The Index – 10 March 1864
An article about ‘Federal Enlistment in Ireland’ from 10 March 1864, copied from The Irish Times. It reports that over 600 men had recently left Dublin bound for America after being approached by Federal agents sent to the city to find men to fight. Although ‘the men are not told in express words that they must enlist in the Federal armies…they know very well what they are required to do, and what they must do’. The Irish Times argues that this was an ‘iniquitous scheme of deception…a wicked device so successful’ and that young men ‘are plundered to compel them to enlist’.
As with the article from February 1864, The Index, which circulated in Ireland, draws attention to the Union Army recruiting Irishmen through coercion and without the realisation that agents were often paid for volunteering recruits, thus they are acting for their own profit instead of any patriotic cause. It is not known how much truth there is behind claims of Federal enlistment in Ireland. Certainly Irish-born immigrants and descendents fought before both sides during the war, and there were Union agents in Ireland, but it is unclear whether the level of forced enlistment is as great at the article suggests.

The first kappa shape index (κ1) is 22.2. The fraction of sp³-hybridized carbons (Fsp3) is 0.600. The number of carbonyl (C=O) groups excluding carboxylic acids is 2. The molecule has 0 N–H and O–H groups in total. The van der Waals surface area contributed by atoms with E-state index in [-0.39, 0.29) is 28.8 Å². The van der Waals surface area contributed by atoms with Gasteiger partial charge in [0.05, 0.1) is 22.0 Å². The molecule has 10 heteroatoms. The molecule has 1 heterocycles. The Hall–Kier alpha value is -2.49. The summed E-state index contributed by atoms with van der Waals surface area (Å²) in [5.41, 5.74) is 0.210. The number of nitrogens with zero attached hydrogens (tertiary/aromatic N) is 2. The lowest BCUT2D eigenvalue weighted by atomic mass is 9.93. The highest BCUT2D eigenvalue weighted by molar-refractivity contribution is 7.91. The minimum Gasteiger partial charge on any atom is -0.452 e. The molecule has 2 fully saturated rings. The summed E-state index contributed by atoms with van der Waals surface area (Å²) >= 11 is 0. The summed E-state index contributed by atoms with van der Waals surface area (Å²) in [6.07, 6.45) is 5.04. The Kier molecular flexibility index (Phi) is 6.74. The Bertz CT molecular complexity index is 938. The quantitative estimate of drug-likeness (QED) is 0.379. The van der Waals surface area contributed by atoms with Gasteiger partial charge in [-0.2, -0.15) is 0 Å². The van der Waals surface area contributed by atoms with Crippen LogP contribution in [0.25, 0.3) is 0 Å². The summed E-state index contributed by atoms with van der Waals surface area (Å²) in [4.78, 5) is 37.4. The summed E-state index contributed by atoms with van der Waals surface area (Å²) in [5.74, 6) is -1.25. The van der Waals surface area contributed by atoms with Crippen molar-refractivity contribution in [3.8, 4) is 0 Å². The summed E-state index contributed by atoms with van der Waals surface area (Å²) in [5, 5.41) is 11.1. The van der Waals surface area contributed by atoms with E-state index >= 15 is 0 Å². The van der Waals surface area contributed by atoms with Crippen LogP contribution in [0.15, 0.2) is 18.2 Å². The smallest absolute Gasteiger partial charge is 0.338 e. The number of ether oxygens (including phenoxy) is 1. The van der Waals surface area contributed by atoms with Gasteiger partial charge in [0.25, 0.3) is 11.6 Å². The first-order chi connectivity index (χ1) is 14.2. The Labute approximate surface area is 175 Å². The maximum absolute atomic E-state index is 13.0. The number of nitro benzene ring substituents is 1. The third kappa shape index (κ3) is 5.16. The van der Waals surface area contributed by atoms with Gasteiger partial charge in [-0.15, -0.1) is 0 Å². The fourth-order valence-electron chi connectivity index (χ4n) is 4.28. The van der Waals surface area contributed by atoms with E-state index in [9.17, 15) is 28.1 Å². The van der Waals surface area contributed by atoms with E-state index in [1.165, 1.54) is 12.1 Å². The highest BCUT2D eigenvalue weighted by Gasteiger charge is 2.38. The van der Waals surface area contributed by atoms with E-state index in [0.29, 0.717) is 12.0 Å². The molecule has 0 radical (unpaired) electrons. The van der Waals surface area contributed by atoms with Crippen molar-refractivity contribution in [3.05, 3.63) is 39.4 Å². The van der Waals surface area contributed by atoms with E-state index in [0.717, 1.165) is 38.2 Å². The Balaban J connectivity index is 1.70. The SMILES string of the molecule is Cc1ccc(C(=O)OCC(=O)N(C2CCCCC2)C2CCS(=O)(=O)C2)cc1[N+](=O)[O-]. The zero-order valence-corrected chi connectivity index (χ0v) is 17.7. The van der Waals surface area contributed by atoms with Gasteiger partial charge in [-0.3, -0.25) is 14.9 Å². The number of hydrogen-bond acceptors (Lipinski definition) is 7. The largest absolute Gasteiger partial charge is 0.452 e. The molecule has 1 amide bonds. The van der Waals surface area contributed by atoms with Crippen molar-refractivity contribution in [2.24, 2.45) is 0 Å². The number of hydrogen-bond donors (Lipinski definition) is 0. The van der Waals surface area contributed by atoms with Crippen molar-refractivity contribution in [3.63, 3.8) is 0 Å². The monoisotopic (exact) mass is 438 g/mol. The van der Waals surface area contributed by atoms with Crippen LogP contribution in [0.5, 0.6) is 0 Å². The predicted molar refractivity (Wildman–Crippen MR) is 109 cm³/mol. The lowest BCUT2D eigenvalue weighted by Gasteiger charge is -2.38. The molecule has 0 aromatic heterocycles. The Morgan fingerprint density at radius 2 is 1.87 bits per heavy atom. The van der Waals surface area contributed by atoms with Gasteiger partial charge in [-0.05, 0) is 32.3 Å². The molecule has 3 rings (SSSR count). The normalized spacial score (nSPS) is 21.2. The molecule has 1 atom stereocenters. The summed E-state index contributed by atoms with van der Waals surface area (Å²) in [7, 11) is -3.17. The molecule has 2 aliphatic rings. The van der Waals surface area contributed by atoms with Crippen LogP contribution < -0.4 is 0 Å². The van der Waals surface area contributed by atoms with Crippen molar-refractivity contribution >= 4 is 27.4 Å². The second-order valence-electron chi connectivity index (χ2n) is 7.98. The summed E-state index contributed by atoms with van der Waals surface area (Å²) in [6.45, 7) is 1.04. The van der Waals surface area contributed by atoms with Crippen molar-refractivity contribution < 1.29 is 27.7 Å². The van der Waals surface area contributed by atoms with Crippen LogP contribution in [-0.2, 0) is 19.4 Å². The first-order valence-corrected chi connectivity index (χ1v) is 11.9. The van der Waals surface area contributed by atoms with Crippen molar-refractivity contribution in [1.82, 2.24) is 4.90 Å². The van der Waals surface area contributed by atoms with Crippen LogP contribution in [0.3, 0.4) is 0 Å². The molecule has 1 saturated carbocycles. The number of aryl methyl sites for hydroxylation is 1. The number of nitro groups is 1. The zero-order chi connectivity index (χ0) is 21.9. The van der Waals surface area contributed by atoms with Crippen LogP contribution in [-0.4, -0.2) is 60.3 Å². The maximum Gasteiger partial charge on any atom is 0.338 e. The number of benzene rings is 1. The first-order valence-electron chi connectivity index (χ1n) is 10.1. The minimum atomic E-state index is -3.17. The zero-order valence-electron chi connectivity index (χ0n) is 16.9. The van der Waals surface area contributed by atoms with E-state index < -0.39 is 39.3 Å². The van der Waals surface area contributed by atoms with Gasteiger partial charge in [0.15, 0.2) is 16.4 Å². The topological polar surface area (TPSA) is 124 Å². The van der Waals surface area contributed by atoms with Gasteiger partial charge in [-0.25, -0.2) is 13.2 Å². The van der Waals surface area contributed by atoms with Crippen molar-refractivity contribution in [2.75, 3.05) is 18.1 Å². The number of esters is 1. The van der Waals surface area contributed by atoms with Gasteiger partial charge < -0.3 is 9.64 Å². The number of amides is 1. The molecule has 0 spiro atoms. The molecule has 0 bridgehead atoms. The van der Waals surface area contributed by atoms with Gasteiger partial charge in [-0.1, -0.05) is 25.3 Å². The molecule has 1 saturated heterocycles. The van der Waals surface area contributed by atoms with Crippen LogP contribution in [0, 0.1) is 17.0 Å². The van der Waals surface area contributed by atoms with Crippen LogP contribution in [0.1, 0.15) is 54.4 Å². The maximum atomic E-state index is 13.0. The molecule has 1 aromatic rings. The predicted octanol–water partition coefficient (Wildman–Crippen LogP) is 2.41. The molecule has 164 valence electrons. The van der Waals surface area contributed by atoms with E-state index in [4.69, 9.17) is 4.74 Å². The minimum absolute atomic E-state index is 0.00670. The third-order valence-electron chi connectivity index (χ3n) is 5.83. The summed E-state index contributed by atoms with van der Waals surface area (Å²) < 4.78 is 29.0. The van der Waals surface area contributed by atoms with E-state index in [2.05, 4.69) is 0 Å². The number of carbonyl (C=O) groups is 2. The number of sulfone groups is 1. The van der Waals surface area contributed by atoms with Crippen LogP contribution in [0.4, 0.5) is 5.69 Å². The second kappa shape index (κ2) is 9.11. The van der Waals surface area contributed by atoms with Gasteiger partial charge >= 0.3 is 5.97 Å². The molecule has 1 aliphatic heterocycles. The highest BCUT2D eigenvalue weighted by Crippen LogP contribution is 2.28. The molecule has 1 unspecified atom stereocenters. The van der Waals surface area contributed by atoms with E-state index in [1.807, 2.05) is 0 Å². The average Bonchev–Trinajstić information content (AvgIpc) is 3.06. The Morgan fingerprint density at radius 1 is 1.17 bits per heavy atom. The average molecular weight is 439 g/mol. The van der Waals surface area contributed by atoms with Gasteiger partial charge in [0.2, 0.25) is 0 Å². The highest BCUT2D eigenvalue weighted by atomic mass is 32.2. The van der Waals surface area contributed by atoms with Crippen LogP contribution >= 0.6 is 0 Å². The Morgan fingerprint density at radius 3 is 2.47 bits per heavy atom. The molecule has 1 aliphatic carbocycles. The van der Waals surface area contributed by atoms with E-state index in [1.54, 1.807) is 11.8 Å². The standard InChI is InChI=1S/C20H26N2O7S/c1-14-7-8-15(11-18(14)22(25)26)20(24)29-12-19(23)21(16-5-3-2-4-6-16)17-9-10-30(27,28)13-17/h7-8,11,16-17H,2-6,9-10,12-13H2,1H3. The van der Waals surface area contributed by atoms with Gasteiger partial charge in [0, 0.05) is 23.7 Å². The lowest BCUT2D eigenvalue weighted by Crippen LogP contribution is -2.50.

It should also be noted that the Confederacy had their own agents in Ireland and Britain that sought support for their causes in numerous ways, including recruitment. An interesting letter about the task of one Confederate agent in Ireland can be found here.